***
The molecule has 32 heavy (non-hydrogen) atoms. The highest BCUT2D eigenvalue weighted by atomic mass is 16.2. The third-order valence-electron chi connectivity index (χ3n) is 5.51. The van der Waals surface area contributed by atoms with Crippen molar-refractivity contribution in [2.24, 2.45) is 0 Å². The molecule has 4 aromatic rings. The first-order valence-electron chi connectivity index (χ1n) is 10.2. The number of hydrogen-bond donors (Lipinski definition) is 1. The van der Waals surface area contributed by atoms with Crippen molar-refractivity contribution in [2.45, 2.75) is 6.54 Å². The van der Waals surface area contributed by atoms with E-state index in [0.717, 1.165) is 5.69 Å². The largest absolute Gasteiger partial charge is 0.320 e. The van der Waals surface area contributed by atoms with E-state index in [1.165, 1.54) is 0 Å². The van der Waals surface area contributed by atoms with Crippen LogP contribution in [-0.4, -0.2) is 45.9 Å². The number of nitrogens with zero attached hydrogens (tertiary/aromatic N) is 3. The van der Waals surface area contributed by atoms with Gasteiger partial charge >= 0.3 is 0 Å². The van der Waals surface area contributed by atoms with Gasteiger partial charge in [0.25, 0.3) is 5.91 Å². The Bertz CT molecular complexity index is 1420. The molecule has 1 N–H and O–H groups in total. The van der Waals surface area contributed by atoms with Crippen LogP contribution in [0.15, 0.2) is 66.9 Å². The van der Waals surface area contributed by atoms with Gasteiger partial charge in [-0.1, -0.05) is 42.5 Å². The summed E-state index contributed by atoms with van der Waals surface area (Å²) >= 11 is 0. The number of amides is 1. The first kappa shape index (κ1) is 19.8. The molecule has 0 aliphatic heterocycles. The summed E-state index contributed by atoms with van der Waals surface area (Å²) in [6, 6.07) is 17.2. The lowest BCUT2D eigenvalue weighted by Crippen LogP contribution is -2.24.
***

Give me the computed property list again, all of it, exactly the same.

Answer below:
The molecule has 32 heavy (non-hydrogen) atoms. The highest BCUT2D eigenvalue weighted by atomic mass is 16.2. The third-order valence-electron chi connectivity index (χ3n) is 5.51. The van der Waals surface area contributed by atoms with Crippen molar-refractivity contribution in [2.24, 2.45) is 0 Å². The molecule has 4 aromatic rings. The first-order valence-electron chi connectivity index (χ1n) is 10.2. The number of hydrogen-bond donors (Lipinski definition) is 1. The van der Waals surface area contributed by atoms with Crippen molar-refractivity contribution in [2.45, 2.75) is 6.54 Å². The van der Waals surface area contributed by atoms with E-state index in [0.717, 1.165) is 5.69 Å². The largest absolute Gasteiger partial charge is 0.320 e. The van der Waals surface area contributed by atoms with E-state index in [1.165, 1.54) is 0 Å². The van der Waals surface area contributed by atoms with Crippen LogP contribution in [-0.4, -0.2) is 45.9 Å². The number of nitrogens with zero attached hydrogens (tertiary/aromatic N) is 3. The van der Waals surface area contributed by atoms with Gasteiger partial charge >= 0.3 is 0 Å². The van der Waals surface area contributed by atoms with Gasteiger partial charge in [0.25, 0.3) is 5.91 Å². The Bertz CT molecular complexity index is 1420. The molecule has 1 N–H and O–H groups in total. The van der Waals surface area contributed by atoms with Crippen LogP contribution in [0.15, 0.2) is 66.9 Å². The van der Waals surface area contributed by atoms with Gasteiger partial charge in [-0.1, -0.05) is 42.5 Å². The summed E-state index contributed by atoms with van der Waals surface area (Å²) >= 11 is 0. The number of amides is 1. The first kappa shape index (κ1) is 19.8. The molecule has 0 aliphatic heterocycles. The summed E-state index contributed by atoms with van der Waals surface area (Å²) in [6, 6.07) is 17.2. The lowest BCUT2D eigenvalue weighted by Crippen LogP contribution is -2.24.